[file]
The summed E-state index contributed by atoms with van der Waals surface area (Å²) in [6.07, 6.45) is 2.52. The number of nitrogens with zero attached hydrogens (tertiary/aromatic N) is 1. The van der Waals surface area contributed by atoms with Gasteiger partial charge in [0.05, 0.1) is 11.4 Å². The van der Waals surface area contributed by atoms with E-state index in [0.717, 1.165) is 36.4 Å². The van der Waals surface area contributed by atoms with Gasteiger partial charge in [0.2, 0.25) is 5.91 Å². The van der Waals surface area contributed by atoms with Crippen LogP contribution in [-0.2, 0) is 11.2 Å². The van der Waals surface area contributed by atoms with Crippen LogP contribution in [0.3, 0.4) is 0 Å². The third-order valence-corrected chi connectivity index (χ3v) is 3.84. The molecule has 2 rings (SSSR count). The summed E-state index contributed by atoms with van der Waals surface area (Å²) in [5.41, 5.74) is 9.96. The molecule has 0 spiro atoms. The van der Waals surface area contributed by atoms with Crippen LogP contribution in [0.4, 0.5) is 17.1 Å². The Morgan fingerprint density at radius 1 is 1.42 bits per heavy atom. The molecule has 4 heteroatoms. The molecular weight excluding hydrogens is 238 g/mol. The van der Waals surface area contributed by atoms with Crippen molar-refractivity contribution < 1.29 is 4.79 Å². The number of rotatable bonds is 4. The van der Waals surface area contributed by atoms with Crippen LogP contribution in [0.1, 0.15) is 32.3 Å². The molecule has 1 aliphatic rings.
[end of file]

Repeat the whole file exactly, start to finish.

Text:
The summed E-state index contributed by atoms with van der Waals surface area (Å²) in [6.07, 6.45) is 2.52. The number of nitrogens with zero attached hydrogens (tertiary/aromatic N) is 1. The van der Waals surface area contributed by atoms with Gasteiger partial charge in [0.05, 0.1) is 11.4 Å². The van der Waals surface area contributed by atoms with E-state index in [0.717, 1.165) is 36.4 Å². The van der Waals surface area contributed by atoms with Gasteiger partial charge in [0.2, 0.25) is 5.91 Å². The van der Waals surface area contributed by atoms with Crippen LogP contribution in [-0.2, 0) is 11.2 Å². The van der Waals surface area contributed by atoms with Crippen LogP contribution in [0.3, 0.4) is 0 Å². The third-order valence-corrected chi connectivity index (χ3v) is 3.84. The molecule has 2 rings (SSSR count). The summed E-state index contributed by atoms with van der Waals surface area (Å²) in [5.41, 5.74) is 9.96. The molecule has 0 spiro atoms. The van der Waals surface area contributed by atoms with Crippen LogP contribution in [0.4, 0.5) is 17.1 Å². The Morgan fingerprint density at radius 1 is 1.42 bits per heavy atom. The molecule has 4 heteroatoms. The molecular weight excluding hydrogens is 238 g/mol. The van der Waals surface area contributed by atoms with Crippen molar-refractivity contribution < 1.29 is 4.79 Å². The number of rotatable bonds is 4. The van der Waals surface area contributed by atoms with Crippen LogP contribution in [0.1, 0.15) is 32.3 Å². The molecule has 1 aliphatic rings.